Toward Tailored Interventions: Sympathetic and Parasympathetic Functioning Predicts Responses to an Intervention for Conduct Problems Delivered in Two Formats
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Coping Power is an evidence-based preventive intervention for youth with aggressive behavior problems that has traditionally been delivered in small group formats, but because of concerns about potentially diminished effects secondary to aggregation of high-risk youth, an individual format of Coping Power has been developed. The current study examined whether physiological characteristics of the child may provide information about which intervention delivery format works best for that individual. Indicators of sympathetic and parasympathetic nervous system functioning were examined in 360 fourth-grade children (65% male; 76.4% self-reported African-American) who were randomly assigned to Group Coping Power (GCP) or Individual Coping Power (ICP) (Lochman et al. 2015). Longitudinal assessments of teacher- and parent-reported proactive and reactive aggression were collected through a 1-year follow-up. For children with higher initial levels of aggression, those with lower parasympathetic functioning at pre-intervention showed greater reductions in teacher-rated proactive aggression in the ICP condition than the GCP condition. For children with high parasympathetic functioning, there was no differential effect of intervention format. Regardless of intervention format, youth with lower levels of sympathetic functioning at pre-intervention demonstrated greater reductions in teacher-rated proactive aggression. These findings suggest that physiological indicators may be worth considering in future studies examining which youth respond best to specific types of interventions.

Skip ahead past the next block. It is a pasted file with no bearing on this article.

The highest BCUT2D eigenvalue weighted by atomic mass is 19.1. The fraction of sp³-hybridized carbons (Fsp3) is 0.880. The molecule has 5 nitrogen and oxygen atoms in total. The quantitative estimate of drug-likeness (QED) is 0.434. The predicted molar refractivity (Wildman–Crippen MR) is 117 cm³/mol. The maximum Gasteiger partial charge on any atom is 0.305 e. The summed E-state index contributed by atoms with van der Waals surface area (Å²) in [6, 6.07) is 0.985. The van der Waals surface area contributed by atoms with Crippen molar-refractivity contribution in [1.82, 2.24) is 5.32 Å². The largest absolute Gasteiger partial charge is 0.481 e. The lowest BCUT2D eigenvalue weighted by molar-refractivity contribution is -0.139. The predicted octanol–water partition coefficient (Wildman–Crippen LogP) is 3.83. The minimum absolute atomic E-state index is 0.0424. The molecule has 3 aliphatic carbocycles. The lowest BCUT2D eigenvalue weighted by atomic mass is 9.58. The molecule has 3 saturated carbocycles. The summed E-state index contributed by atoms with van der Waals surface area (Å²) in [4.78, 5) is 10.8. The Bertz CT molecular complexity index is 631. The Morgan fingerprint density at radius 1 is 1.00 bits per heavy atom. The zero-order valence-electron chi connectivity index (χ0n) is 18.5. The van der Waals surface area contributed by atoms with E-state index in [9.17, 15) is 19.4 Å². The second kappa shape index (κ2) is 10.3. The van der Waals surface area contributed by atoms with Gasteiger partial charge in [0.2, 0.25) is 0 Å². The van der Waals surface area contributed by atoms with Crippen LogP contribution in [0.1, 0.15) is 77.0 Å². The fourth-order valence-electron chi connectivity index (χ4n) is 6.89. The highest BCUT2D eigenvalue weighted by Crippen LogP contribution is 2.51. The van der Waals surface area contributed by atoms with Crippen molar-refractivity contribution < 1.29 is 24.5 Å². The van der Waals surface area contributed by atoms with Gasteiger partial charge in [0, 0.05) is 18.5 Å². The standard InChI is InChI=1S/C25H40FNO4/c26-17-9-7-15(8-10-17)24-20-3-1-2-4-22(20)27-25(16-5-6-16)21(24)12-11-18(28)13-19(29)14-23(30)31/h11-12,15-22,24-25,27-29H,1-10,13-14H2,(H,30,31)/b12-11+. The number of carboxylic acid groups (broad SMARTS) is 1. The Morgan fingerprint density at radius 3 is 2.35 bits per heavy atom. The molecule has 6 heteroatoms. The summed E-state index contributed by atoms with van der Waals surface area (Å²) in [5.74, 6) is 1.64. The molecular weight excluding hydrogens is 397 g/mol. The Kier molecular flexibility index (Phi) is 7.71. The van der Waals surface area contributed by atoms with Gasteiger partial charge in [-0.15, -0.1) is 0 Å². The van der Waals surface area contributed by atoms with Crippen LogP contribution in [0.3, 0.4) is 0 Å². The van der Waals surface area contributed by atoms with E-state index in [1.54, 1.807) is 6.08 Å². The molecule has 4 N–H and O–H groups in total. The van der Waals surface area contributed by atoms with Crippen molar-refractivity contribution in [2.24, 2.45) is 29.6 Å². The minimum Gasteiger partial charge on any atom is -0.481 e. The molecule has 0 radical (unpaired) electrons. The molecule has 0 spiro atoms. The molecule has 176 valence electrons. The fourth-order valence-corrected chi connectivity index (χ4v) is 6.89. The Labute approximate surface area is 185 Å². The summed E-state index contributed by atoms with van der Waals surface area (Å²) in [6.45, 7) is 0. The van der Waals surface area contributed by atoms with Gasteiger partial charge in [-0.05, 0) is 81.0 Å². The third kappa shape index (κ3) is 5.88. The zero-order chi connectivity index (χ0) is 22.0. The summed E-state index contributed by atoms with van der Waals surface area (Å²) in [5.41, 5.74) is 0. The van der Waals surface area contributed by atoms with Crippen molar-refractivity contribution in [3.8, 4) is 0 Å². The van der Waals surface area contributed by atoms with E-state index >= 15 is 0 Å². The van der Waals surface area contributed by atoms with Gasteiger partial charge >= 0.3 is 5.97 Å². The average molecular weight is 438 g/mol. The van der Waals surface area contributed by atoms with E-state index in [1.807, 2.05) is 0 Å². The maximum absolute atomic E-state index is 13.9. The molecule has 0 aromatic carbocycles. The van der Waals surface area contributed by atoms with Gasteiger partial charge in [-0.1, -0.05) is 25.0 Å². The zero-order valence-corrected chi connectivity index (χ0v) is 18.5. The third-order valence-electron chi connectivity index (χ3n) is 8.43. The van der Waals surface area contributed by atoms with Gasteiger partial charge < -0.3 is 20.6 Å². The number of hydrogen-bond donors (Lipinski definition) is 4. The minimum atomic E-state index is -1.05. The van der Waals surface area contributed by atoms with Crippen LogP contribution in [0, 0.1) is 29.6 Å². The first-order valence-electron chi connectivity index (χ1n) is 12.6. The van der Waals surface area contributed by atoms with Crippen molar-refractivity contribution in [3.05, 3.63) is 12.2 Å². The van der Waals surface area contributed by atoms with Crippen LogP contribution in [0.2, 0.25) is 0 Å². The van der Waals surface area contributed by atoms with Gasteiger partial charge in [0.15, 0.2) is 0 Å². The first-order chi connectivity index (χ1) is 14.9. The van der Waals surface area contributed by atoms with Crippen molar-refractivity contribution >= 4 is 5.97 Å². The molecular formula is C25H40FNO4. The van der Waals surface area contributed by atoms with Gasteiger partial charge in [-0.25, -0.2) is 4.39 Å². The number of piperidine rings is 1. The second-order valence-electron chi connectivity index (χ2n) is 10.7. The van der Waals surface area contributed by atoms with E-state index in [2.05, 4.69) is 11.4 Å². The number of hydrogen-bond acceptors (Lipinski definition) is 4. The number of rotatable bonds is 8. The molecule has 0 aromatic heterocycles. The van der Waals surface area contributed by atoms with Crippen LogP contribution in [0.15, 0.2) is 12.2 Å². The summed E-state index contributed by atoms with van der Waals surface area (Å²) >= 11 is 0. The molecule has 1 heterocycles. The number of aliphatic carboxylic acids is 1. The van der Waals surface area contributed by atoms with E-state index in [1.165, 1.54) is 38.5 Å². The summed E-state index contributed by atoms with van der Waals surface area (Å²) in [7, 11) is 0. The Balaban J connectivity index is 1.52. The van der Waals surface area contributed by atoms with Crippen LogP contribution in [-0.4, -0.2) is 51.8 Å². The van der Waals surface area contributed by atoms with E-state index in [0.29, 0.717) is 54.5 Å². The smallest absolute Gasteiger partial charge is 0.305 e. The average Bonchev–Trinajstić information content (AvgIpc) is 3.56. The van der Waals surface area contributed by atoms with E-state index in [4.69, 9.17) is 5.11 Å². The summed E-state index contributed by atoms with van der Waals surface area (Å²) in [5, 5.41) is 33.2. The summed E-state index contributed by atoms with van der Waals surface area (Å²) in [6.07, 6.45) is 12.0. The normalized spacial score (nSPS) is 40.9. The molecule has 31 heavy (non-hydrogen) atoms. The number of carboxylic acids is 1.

KeywordsSkin conductance Respiratory sinus arrhythmia Aggression Conduct problems Intervention Physiology
This research was supported by grants from NIDA (R01 DA023156) and the National Institute of Child Health & Human Development (R01 HD079273).
Compliance with Ethical Standards
Conflict of Interest
None of the authors except for John Lochman has a conflict of interest. John Lochman is co-developer of the Coping Power program and receives royalties for the implementation guide published by Oxford University Press.
All procedures performed in studies involving human participants were in accordance with the ethical standards of the institutional and/or national research committee and with the 1964 Helsinki declaration and its later amendments or comparable ethical standards.
Informed consent was obtained from all individual participants included in the study.
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